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Agriculture: Subsidies

Volume 483: debated on Tuesday 18 November 2008

To ask the Secretary of State for Environment, Food and Rural Affairs if he will place in the Library a copy of the most recent inspection report of the Rural Payments Agency by the Office of the Surveillance Commissioner that is held by the Rural Payments Agency. (235065)

The last report on the Rural Payments Agency (RPA) by the Office of Surveillance Commissioner (OSC) was in 2004. As the report includes sensitive information on the areas and use of covert investigation techniques under the Regulation of Investigatory Powers Act 2000 (RIPA), including the resources available, it would be inappropriate to place the report in the Library.

The Interception of Communications Commissioner, the Chief Surveillance Commissioner and the Intelligence Service Commissioner, who each have particular inspection and oversight responsibilities under RIPA, publish annual reports. The latest reports were laid before Parliament and copies placed in the House Library on 22 July. The figures provided in the reports for use of specific covert techniques are not broken down by individual public authority. The question of further disclosure for any particular public authority is a matter for the relevant commissioner.

To ask the Secretary of State for Environment, Food and Rural Affairs what assessment he has made of the likely effect of proposals under the CAP Health Check to remove cross-compliance rules which allow for a reduction in payments for claimants who permit their land to be used for illegal poisoning of birds of prey. (235937)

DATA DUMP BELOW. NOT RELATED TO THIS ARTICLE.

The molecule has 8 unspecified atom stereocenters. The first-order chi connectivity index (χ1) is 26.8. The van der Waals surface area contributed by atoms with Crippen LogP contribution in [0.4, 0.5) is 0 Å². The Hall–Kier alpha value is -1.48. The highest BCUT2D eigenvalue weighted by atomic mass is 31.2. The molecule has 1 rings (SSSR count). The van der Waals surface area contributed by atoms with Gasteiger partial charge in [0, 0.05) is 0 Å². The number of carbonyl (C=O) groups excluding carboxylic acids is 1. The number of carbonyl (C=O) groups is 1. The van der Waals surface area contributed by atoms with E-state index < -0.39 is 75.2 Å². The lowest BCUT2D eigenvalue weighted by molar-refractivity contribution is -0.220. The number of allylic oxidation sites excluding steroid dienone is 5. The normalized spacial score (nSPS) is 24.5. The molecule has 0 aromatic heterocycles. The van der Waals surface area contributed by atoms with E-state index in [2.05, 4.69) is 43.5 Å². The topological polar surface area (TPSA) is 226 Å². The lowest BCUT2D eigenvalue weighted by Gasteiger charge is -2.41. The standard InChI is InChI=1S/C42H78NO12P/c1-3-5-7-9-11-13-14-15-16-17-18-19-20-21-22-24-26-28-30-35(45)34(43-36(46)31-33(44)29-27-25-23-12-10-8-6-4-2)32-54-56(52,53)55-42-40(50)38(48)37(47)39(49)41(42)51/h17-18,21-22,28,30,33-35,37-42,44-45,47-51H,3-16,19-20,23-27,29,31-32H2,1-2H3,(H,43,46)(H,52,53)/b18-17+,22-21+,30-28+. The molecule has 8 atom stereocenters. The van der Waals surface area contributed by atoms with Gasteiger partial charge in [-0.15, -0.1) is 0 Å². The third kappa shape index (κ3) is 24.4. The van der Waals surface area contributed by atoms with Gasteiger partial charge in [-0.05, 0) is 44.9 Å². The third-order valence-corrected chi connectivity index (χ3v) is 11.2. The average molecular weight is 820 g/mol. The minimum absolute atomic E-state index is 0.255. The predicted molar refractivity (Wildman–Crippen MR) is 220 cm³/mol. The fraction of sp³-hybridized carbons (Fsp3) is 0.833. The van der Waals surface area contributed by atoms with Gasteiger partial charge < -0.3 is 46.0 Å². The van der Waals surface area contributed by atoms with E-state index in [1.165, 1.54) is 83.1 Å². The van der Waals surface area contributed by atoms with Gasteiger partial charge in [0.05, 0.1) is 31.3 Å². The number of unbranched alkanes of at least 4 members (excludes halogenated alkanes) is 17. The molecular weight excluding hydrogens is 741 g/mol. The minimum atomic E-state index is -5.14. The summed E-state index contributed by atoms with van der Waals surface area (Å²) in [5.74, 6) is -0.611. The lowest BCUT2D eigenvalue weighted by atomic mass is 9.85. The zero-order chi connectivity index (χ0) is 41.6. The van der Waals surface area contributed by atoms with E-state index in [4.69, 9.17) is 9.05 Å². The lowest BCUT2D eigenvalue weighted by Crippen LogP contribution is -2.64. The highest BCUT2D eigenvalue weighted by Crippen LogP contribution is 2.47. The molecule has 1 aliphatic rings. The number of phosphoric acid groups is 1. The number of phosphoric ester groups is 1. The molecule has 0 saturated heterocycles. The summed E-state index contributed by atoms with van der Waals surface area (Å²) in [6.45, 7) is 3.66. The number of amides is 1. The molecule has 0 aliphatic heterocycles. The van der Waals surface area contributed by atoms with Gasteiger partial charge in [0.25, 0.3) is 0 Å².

The protection of wild birds, their eggs and nests is currently subject to cross compliance rules. The CAP Health Check will not remove the requirement relating to the deliberate killing (including killing by poisoning) of wild birds. However, the requirements to prohibit the taking of wild birds' eggs, keeping wild birds and using non-selective means of hunting, capture or killing are likely to be removed. The Government accept that farmers are unlikely to take wild birds eggs or take birds from the wild for keeping in captivity, however, the Government have argued against the removal of the prohibition on non-selective means of hunting, capture or killing birds. My Department considers that this aspect may be beneficial in dealing with cases of illegal poisoning in addition to the main offence of deliberate killing. However, this is not a view widely held by other member states or the European Commission.

The UK has not yet conducted an impact assessment, but may do so when the Health Check concludes in December.

Under the Wildlife and Countryside Act 1981 the taking and killing of wild birds using poison remains an offence, with penalties of up to £5,000 and/or up to six months imprisonment.